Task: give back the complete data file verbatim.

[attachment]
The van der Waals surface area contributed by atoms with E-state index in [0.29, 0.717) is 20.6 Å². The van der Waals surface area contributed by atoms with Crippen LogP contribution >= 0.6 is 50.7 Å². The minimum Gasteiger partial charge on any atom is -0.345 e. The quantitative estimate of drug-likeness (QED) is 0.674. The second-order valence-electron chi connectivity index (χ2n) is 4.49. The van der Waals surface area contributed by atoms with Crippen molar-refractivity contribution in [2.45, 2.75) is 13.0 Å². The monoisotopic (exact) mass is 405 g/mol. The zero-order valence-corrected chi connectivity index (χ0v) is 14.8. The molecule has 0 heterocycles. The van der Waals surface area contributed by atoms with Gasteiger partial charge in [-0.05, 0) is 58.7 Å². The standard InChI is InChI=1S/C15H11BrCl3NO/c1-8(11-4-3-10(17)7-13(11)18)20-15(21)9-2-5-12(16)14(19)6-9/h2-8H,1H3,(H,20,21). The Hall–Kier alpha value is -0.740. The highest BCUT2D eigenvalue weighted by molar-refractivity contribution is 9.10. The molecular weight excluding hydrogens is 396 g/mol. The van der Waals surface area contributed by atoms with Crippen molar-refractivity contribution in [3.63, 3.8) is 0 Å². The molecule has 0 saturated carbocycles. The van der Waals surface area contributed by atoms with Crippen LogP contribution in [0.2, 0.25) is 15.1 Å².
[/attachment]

The van der Waals surface area contributed by atoms with E-state index in [0.29, 0.717) is 20.6 Å². The van der Waals surface area contributed by atoms with Crippen LogP contribution >= 0.6 is 50.7 Å². The minimum Gasteiger partial charge on any atom is -0.345 e. The quantitative estimate of drug-likeness (QED) is 0.674. The second-order valence-electron chi connectivity index (χ2n) is 4.49. The van der Waals surface area contributed by atoms with Crippen molar-refractivity contribution in [2.45, 2.75) is 13.0 Å². The monoisotopic (exact) mass is 405 g/mol. The zero-order valence-corrected chi connectivity index (χ0v) is 14.8. The molecule has 0 heterocycles. The van der Waals surface area contributed by atoms with Gasteiger partial charge in [-0.05, 0) is 58.7 Å². The standard InChI is InChI=1S/C15H11BrCl3NO/c1-8(11-4-3-10(17)7-13(11)18)20-15(21)9-2-5-12(16)14(19)6-9/h2-8H,1H3,(H,20,21). The Hall–Kier alpha value is -0.740. The highest BCUT2D eigenvalue weighted by molar-refractivity contribution is 9.10. The molecular weight excluding hydrogens is 396 g/mol. The van der Waals surface area contributed by atoms with Crippen molar-refractivity contribution in [3.63, 3.8) is 0 Å². The molecule has 0 saturated carbocycles. The van der Waals surface area contributed by atoms with Crippen LogP contribution in [0.2, 0.25) is 15.1 Å².